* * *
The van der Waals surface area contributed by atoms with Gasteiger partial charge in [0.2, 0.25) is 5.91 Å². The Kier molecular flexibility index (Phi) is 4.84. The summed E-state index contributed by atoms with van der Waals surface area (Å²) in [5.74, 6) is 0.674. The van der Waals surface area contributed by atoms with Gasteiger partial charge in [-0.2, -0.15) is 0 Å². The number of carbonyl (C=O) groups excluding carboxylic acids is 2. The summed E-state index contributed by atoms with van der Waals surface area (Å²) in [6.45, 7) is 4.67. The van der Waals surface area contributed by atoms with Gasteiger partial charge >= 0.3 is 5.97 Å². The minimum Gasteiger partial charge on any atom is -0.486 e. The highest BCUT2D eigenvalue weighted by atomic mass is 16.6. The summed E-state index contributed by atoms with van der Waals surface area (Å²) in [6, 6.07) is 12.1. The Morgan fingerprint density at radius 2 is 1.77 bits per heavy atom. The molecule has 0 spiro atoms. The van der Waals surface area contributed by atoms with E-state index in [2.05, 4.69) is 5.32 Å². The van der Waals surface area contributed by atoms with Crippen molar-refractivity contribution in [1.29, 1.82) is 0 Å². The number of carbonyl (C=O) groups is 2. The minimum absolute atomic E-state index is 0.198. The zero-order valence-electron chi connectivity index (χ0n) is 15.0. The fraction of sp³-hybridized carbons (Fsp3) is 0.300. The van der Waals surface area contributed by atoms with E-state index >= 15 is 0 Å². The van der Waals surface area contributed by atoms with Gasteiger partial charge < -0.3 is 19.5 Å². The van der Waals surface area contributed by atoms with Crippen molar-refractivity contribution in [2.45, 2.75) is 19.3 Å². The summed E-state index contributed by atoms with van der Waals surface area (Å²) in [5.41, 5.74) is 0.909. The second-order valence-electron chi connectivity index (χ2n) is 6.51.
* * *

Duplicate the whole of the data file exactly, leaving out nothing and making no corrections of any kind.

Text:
The van der Waals surface area contributed by atoms with Gasteiger partial charge in [0.2, 0.25) is 5.91 Å². The Kier molecular flexibility index (Phi) is 4.84. The summed E-state index contributed by atoms with van der Waals surface area (Å²) in [5.74, 6) is 0.674. The van der Waals surface area contributed by atoms with Gasteiger partial charge in [-0.2, -0.15) is 0 Å². The number of carbonyl (C=O) groups excluding carboxylic acids is 2. The summed E-state index contributed by atoms with van der Waals surface area (Å²) in [6.45, 7) is 4.67. The van der Waals surface area contributed by atoms with Gasteiger partial charge >= 0.3 is 5.97 Å². The minimum Gasteiger partial charge on any atom is -0.486 e. The highest BCUT2D eigenvalue weighted by atomic mass is 16.6. The summed E-state index contributed by atoms with van der Waals surface area (Å²) in [6, 6.07) is 12.1. The Morgan fingerprint density at radius 2 is 1.77 bits per heavy atom. The molecule has 0 spiro atoms. The van der Waals surface area contributed by atoms with E-state index in [2.05, 4.69) is 5.32 Å². The van der Waals surface area contributed by atoms with Crippen molar-refractivity contribution in [1.29, 1.82) is 0 Å². The number of carbonyl (C=O) groups is 2. The minimum absolute atomic E-state index is 0.198. The zero-order valence-electron chi connectivity index (χ0n) is 15.0. The fraction of sp³-hybridized carbons (Fsp3) is 0.300. The van der Waals surface area contributed by atoms with E-state index >= 15 is 0 Å². The van der Waals surface area contributed by atoms with Gasteiger partial charge < -0.3 is 19.5 Å². The van der Waals surface area contributed by atoms with Crippen molar-refractivity contribution in [2.45, 2.75) is 19.3 Å². The summed E-state index contributed by atoms with van der Waals surface area (Å²) in [5.41, 5.74) is 0.909. The second-order valence-electron chi connectivity index (χ2n) is 6.51.